Earth-to-line short-circuits in MV Networks
a) b)
I1 I1

o o
U1 C1 I U1=U1o C 1 II U1 U1=U1o

I2 I2

C2 I U2=0 C 2 II 3Z F U2=0 3Z F

I0 I0

3ZN C0 I U0 C 0 II 3ZN C0 U0

Simplified equivalent symmetrical component circuit for a earth-to-line short-circuit


occurring in a network with neutral point earthed via an impedance a) series impedance
neglected b) shunt connected capacitors [1]

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Earth-to-line short-circuits
Earth-to-line short-circuits in MV Networks
a) b)
The assumptions
presented in the
I1 I1 previous slides make
o o possible the derivation
U1 C1 I U1=U1o C 1 II U1 U1=U1o
of the two equivalent
circuits presented
I2 I2
besides. All series
3Z F
impedances are
C2 I U2=0 C 2 II 3Z F U2=0
replaced by direct
I0 I0
connections of nodes
whereas shunt
3ZN C0 I U0 C 0 II 3ZN C0 U0
branches (capacitors)
are connected
directly to one
another
Simplified equivalent symmetrical component circuit for a earth-to-line short-circuit
occurring in a network with neutral point earthed via an impedance a) series impedance
neglected b) shunt connected capacitors [1]

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Earth-to-line short-circuits
Earth-to-line short-circuits in MV Networks

Thanks to the simplifications for the zero sequence circuit presented before,
capacitors C0 = C0I + C0II and the impedance 3ZN are shunt connected.

Only the short-circuit impedance and the zero sequence impedance are present in
the simplified circuit.
1
3Z N
Z C 3Z N jωC0 3Z N
Z0 = = =
Z C + 3Z N 1 1 + jωC0 3Z N
+ 3Z N
jωC0

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Earth-to-line short-circuits
Earth-to-line short-circuits in MV Networks

The voltage and current symmetrical components for the obtained circuit are given by the
following expressions :
U 1o
I1 = I 2 = I 0 =
Z 0 + 3Z F

U 1 = U 1o

U2 =0
Z0
U0 =− Z0I0 = − U 1o
Z 0 + 3Z F

The above-presented current and voltages concern the short-circuit point.

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Earth-to-line short-circuits
Earth-to-line short-circuits in MV Networks

The output circuit presented in the previous slide allows determine the repartition of
current components through the parallel capacitors (C1I, C2I, C0I and C1II, C2II, C0II ) and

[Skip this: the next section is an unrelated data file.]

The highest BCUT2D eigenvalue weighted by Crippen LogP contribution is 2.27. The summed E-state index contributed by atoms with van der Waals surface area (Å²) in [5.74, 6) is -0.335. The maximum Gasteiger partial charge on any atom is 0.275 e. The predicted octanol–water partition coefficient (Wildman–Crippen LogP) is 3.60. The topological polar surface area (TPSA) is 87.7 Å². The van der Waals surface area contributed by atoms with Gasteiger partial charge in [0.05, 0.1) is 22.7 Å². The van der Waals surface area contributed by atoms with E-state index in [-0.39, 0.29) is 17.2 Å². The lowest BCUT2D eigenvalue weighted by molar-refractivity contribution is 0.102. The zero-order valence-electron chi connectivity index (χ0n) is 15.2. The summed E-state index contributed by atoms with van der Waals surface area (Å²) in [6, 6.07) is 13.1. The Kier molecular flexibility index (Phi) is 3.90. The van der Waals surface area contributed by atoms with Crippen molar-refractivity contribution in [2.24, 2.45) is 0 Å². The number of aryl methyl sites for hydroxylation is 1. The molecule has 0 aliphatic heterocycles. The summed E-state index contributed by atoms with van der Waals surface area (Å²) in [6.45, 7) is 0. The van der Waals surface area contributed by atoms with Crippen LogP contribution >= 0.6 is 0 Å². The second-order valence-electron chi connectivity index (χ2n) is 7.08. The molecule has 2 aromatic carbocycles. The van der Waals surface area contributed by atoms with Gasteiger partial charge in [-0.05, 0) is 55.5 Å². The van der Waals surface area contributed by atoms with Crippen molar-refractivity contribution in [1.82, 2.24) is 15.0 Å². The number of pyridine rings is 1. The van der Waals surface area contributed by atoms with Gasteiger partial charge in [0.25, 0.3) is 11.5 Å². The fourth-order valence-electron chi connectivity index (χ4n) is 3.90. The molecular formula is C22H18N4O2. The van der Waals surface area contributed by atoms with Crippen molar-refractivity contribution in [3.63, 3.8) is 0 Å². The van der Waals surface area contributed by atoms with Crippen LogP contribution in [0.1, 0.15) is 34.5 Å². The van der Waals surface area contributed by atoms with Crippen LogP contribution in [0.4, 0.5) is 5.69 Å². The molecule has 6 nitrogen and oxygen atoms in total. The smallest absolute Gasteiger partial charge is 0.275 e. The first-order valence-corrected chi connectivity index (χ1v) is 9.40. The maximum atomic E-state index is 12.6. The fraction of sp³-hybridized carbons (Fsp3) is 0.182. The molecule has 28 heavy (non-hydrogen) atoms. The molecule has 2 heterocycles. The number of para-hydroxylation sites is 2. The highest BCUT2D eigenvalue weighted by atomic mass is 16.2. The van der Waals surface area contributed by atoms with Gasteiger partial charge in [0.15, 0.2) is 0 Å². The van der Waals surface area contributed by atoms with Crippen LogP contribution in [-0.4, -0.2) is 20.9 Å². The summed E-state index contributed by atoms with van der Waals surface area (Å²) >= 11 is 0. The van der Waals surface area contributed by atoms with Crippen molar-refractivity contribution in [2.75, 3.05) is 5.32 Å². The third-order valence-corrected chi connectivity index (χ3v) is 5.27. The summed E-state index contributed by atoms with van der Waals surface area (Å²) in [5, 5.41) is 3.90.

the way how they will flow through the parts I and II of the system.
There are three interesting cases from the point of view of power system analysis:

a) MV networks with isolated neutral points ( Z N = ∞ ),


b) MV networks with neutral points earthed
through a compensating reactor (Z N = jωLN ),
c) MV networks with neutral points earthed through a resistor ( Z N = R N ) .

Simplified circuits for the above-enumerated cases will be described in next slides

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Earth-to-line short-circuits
MV Networks with isolated neutral points

The short-circuit zero sequence current flows through the network’s capacitors, whereas
the positive and negative sequence components flow through the transformer and power
system impedances.

Considering again the current and voltages expressions

1
3Z N U 1 = U 1o
Z C 3Z N j ωC 0 3Z N
Z0 = = =
Z C + 3Z N 1 1 + jωC0 3Z N U2 =0
+ 3Z N
j ωC 0
Z0
U0 =− Z0I0 = − U 1o
U 1o Z 0 + 3Z F
I1 = I 2 = I 0 =
Z 0 + 3Z F

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Earth-to-line short-circuits
MV Networks with isolated neutral points

The following zero sequence components of voltage and current are derived

Z 0 = 1 / j ωC 0

jωC 0 U 1o
I1 = I 2 = I 0 =
1 + jωC 0 3Z F

1 1
U0 =− I0 = − U 1o
jω C 0 1 + j ωC 0 3 Z F

And then a new form of the zero sequence equivalent circuit is obtained

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Earth-to-line short-circuits
MV Networks with isolated neutral points
I1 In case of direct earth-to-line short-circuit (ZF = 0)
the following equations are obtained
U1o U1=U1o I 1 = I 2 = I 0 = jωC 0 U 1o

I2 U 1 = U 1o
U2 =0
U2=0 3Z F
U 0 = − U 1o
I0 and in phase components the voltage and currents
are expressed as follows:
C0 U0
I L1 = 3I 0 = jU 1o 3ωC 0
U L1 = U 0 + U 1 + U 2 = 0
( )
Equivalent circuit of the MV network
with isolated neutral point for the case U L2 = U 0 + a 2 U 1 + a U 2 = U 10 a 2 − 1
of earth to phase short-circuit [1] U L3 = U 0 + a U 1 + a 2 U 2 = U 10 (a − 1)

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Earth-to-line short-circuits
MV Networks with isolated neutral points

It is usually assumed that the L1 voltage phasor is in quadrature phase with the real axis
which means that :
U 1o = + jE

This assumption leads to the following relationship:


I L1 = − 3ωC0 E

The short-circuit current phasor is then shifted forward by 90o compared with the voltage
and is negative (leading power factor) .

Considering the healthy voltage expressions:


( )
U L2 = U 0 + a 2 U 1 + a U 2 = U 10 a 2 − 1

U L3 = U 0 + a U 1 + a 2 U 2 = U 10 (a − 1)

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Earth-to-line short-circuits
MV Networks with isolated neutral points

Replacing the a and a2 operator by their values, we obtain :

( ) 
U L2 = U 1o a 2 − 1 = E  +
3 3
− j  = 3 E e − j60
o

 2 2

 3
U L3 = U 1o (a − 1) = E  −
3 − j120 o
− j  = 3Ee
 2 2
I L2
IL1 E o
L1 I L1 60
L2 IL2 I L3
N
L3 IL3
N UN
IL1
E UL3 UL2

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Earth-to-line short-circuits
MV Networks with isolated neutral points

The voltage and current phasors are represented graphically as below. The phase
currents (I2, I3), the phasors of which are represented on the Fig. are the healthy phase
currents of the short-circuited line and do not appear in the above-derived formulas.

I1 is the short-circuit current measured at the short-circuit point, at which the phase L2
and L3 are equal to zero (Earth-to-line short-circuit).

I L2
IL1 E o
L1 I L1 60
L2 IL2 I L3
N
L3 IL3
N UN
IL1
E UL3 UL2

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Earth-to-line short-circuits
MV Networks with isolated neutral points
I L2
IL1 E o
L1 I L1 60
L2 IL2 I L3
N
L3 IL3
N UN
IL1
E UL3 UL2